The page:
Let Me Give You Some Tips for Running the Mark 7 X-J Converter  

Advice

If there’s one thing I can tell you about the Mark 7 X-J Converter is that it’s a temperamental piece of equipment. For one if you hold the main control knob like that it’s gonna jerk and you’re gonna lose your grip and possibly your thumb. Hold it with a three-finger pinch with slightly less thumb pressure. Get a good stance and get ready because it’s gonna kick.

Now when you’re pushing the capacitor multi-nodal button do it with a pattern of 3 then 4 then 4 or the machine will burn your groin. Groin burns are pretty common on the Mark 7 mainly because you have to keep the joiner pad down your pants.

Make sure to duck when your pushing the capacitor multi-nodal button or the mast will hit you in the head. I don’t know how many times you get some young jock on a Mark 7 and they’re too busy blowing into the balloon hole to notice the 300 lb. cast iron mast and then I’m having to clean brain goo out of the buckling-spring keyboard. So always wear your helmet and be prepared to duck.

That high-pitch squeal you’re hearing is the belt-tightener. The Mark 7 has a levered belt to keep the juice bottles constantly moving. I’d wear ear protection and even then you’re probably gonna get what they call the ‘ear-bleeds’. Pretty common among Mark 7 jockies.

If you let the fire go low in the chassis there’s a chance of a back draft and explosion, so always keep the heating core loaded with kittens. There’s a box in the corner and if the you see it getting low throw one immediately. Don’t worry about an acquisition form, we have a warehouse full of those things.

Really that’s about it for the Mark-7. Oh and I forgot you may occasionally need to reprogram the clapper. The equation is on the plaque above the gas pedal. It’s really simple. Flip the lever, hit 4, 3, 5 #, ! Control Shift and then wait 30 minutes. Once the throttle stops grinding against the 6-inch heated blade, calculate the new flapper speed using κ = 8πG/c4X a^2 + b^2.  You have 30 seconds to calculate the speed and input it into the clapper AVR unit. Better hurry because if you’re late or your math is wrong then all of a sudden you’ve got a 6-inch blade sticking out of your groin.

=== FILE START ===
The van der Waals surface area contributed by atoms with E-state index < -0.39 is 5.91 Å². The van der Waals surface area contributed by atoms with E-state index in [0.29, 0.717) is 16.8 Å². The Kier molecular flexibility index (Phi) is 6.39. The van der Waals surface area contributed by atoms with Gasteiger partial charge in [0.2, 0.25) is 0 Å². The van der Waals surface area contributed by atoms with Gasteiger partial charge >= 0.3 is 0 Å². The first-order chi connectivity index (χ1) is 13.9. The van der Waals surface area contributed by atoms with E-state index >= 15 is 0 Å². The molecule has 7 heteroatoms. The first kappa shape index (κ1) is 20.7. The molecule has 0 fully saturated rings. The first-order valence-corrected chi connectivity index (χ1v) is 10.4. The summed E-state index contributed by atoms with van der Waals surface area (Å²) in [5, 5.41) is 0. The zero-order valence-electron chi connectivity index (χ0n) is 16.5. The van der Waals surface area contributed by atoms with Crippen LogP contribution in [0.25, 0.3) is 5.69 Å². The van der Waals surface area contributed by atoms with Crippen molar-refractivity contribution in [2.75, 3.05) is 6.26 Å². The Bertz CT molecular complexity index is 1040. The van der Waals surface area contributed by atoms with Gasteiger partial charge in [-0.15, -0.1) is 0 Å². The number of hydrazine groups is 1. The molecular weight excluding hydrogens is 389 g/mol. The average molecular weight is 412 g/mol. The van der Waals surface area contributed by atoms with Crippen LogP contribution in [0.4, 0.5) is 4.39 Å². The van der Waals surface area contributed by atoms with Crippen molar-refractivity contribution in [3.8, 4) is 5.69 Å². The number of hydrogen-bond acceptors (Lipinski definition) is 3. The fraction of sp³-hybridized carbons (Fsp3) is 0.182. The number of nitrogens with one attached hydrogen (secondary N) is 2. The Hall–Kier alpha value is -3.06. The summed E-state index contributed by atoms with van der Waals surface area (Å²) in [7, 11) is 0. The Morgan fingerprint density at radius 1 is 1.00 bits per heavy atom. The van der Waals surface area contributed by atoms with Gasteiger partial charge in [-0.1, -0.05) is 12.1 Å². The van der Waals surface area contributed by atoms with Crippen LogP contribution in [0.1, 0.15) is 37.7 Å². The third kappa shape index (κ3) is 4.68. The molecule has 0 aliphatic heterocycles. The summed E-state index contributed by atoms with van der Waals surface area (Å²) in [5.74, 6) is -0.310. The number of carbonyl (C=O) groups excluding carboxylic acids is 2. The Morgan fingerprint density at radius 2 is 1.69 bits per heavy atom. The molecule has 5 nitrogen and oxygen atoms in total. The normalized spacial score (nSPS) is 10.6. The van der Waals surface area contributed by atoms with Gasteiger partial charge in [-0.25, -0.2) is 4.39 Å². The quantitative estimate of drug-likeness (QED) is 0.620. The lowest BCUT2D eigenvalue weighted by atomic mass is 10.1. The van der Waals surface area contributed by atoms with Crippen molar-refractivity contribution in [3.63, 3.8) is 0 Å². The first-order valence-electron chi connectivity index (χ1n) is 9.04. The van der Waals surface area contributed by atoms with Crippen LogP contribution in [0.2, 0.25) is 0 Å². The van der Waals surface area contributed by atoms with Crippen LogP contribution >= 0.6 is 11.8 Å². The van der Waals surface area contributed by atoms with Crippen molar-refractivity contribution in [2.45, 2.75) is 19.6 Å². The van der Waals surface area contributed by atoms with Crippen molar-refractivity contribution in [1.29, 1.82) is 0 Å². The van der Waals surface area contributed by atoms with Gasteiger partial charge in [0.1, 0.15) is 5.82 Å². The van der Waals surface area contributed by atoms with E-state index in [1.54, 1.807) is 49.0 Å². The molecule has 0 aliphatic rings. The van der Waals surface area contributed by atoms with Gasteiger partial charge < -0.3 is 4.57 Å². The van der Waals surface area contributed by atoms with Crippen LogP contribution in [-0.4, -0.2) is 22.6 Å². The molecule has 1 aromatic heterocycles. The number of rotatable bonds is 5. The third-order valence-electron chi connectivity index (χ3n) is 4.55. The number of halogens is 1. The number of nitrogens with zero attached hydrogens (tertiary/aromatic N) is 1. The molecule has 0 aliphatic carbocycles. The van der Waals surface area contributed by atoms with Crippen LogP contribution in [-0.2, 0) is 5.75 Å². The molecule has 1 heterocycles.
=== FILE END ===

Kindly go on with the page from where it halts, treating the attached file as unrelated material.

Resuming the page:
Okay I’ll be in the back room drinking. We’ll clean up the mess left by the last guy to man the Mark-7. His wife is coming to identify his remains and pick up his personal effects. Also It’s Barb in HR’s birthday so there’ll be cake later.

Tips on Learning to Play the Cat

Advice, Cultural, Music

Nothing makes an evening more enjoyable than sitting around playing the Cat. Whether with a group of friends or on stage with a band, few instruments are blessed with the unique sound like that of a well-played Cat. Here are some pointers to get you on your way to playing the Cat.

1. It’s important to have good Cat-playing form. The traditional method is the “Stomp-and-Grab” method. Grab head, lift up while pinning body to ground with your left foot. Arc arm. Get a solid grip with your left hand and remember to breath.

2. With your right arm, squeeze your Cat. Did you notice the sound? Congratulations. That’s the first step toward being an accomplished Cat player.

3. Play around first. Squeeze your Cat in different areas and explore the tonal qualities of your new instrument. Once you feel comfortable try a simple song like “Mary had a little Lamb”.

4. Remember playing a Cat won’t come easily at first. So to become a good player you must do three things: Practice, practice and wear gloves.

5. If you know of friends who play the Cat, try “jamming” with them. It’s a fun way to learn.

Remember, you’re not going to be “rocking out” at first. Playing a Cat is difficult but with practice and commitment you’ll be able to squeeze sounds out of your Cat that you never knew existed.

Written by Bob Howdin

Bob is the owner of ‘Cats and Sundries’ a small coffee shop and animal rescue clinic on the corner of Main and Hemlock.  Look for his new book ‘Meow and Stomp – History of Cat Playing in the Appalachians’.